In PLAN in the News









I have been an organizer in the Bay Area for over 20 years. As I reflect on the current state of affairs in the world, in our country and most definitely in Oakland, I realize how normalized social justice organizing has become in my life. I mean, here in the Bay, I know t someone will always show up and throw down some chants. I know that someone will stand in resistance to oppression whenever it appears, whatever shape or form it takes. However, something is happening that we seldom talk about in our community, something that is counter to all the protest, all the chants, all the ways we resist oppression. As a city and as a community we have normalized the segregation of schools and the idea that “some” kids are not worthy of success.

I learned from elders, who learned from elders, who learned from elders the amazing power of organizing. And my life experience has taught me that racism was and is indeed an evil disease of humankind created by white men and women to discredit all non-white people’s brilliance and right to dignity in this world. Personally, I do not debate this reality with anyone.

Bay Area Parent Leadership Action Network is a social justice organization that seeks to be accountable for developing the leadership of parents in their fight against the racism that exists in their lives and the lives of their children and families. This racism exists in our schools. This racism exists in families’ access to resources to sustain their lives and, where possible, even to thrive in Oakland. This racism is evident in the value families place on themselves and their brilliance and right to dignity. And, this racism is the most important for us to join together to fight. We stand in solidarity with all organizers on all issues fighting against oppression. And, we need everyone in Oakland and the Bay–parents, families, students and PLAN supporters–to stand up and say no to the daily racism that permeates our schools.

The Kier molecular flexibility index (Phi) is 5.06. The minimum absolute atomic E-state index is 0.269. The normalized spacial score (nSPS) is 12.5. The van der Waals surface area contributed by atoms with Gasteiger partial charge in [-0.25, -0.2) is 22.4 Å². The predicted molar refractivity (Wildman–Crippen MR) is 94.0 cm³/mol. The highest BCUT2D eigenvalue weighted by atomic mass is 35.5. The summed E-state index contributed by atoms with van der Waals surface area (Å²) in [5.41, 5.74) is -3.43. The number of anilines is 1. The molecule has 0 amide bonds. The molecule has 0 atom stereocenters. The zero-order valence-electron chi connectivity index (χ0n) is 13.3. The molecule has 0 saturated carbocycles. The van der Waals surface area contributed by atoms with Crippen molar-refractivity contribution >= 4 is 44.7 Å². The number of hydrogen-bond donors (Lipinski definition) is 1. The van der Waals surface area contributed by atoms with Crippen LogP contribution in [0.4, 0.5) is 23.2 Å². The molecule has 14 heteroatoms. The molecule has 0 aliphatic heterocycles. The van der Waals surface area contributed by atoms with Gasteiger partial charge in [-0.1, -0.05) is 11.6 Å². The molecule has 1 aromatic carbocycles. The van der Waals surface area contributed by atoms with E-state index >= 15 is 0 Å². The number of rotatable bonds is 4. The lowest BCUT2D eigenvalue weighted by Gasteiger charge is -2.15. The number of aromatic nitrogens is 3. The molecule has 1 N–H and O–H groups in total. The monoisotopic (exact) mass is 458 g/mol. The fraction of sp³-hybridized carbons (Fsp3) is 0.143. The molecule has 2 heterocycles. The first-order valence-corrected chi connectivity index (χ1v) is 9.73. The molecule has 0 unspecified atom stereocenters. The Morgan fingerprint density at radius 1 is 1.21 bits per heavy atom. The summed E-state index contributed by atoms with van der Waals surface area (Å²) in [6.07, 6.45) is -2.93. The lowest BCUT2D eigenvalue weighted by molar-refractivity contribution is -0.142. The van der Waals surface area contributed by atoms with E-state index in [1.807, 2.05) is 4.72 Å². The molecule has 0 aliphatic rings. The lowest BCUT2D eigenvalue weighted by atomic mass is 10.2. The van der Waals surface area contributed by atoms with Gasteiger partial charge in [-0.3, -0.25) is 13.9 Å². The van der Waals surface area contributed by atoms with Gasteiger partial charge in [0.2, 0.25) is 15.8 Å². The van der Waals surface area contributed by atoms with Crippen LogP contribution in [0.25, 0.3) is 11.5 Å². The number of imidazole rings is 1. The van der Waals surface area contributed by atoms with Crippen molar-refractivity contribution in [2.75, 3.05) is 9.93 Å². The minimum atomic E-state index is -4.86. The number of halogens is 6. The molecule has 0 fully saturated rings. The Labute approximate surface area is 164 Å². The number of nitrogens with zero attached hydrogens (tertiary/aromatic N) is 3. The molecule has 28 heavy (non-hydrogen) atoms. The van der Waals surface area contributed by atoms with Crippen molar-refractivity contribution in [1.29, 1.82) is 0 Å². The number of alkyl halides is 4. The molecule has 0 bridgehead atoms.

Oakland Unified School District recently released findings from Fiscal Crisis & Management Assistance Team (FCMAT) and the school board, at its last meeting, discussed the district’s fiscal health. For over four years, PLAN leaders and staff have advocated for transparency in the OUSD budget and, in the board’s and superintendent’s work plans. And, we have joined Black Organizing Project, Oakland Community Organizations, Californians for Justice, Public Advocates and Public Counsel to call for funds that OUSD receives through the Local Control Funding Formula (LCFF) funds to be apparent in school-site budgets and for local school site councils to have maximum decision making power over the use of funds to serve their students.

Before FCMAT’s report, we advocated for the school board to wake up and fulfill its fiscal oversight responsibilities, and we put our best efforts into opposing school-site budget cuts. ll of these policies and more had to be in place, we argued, before OUSD should even begin to consider school closures or consolidations, given  the district’s poor internal controls over its central departments and infrastructure management.

In light of all we have done, we the last school year disappointed in the Board of Directors and we feeling failed by district leaders. Though some may never say this, we feel we lost a major campaign to protect Oakland kids while working in the Justice for Oakland Students coalition to win the hiring of a local Superintendent who we hope will have the courage to change what needs to be changed.

PLAN values systemic change. We will continue to push Oakland and other Bay Area districts to accept that change must occur in their ideology and their relationships to the communities they serve, because we know that the daily racism our parents and students experience in seeking a quality education helps keep oppression alive. We know that the constant refusal to listen to communities keeps the racial achievement gap alive. We know that the blatant elitism that parents and students experience in schools and systems is the “quiet giant” threat to justice and student success.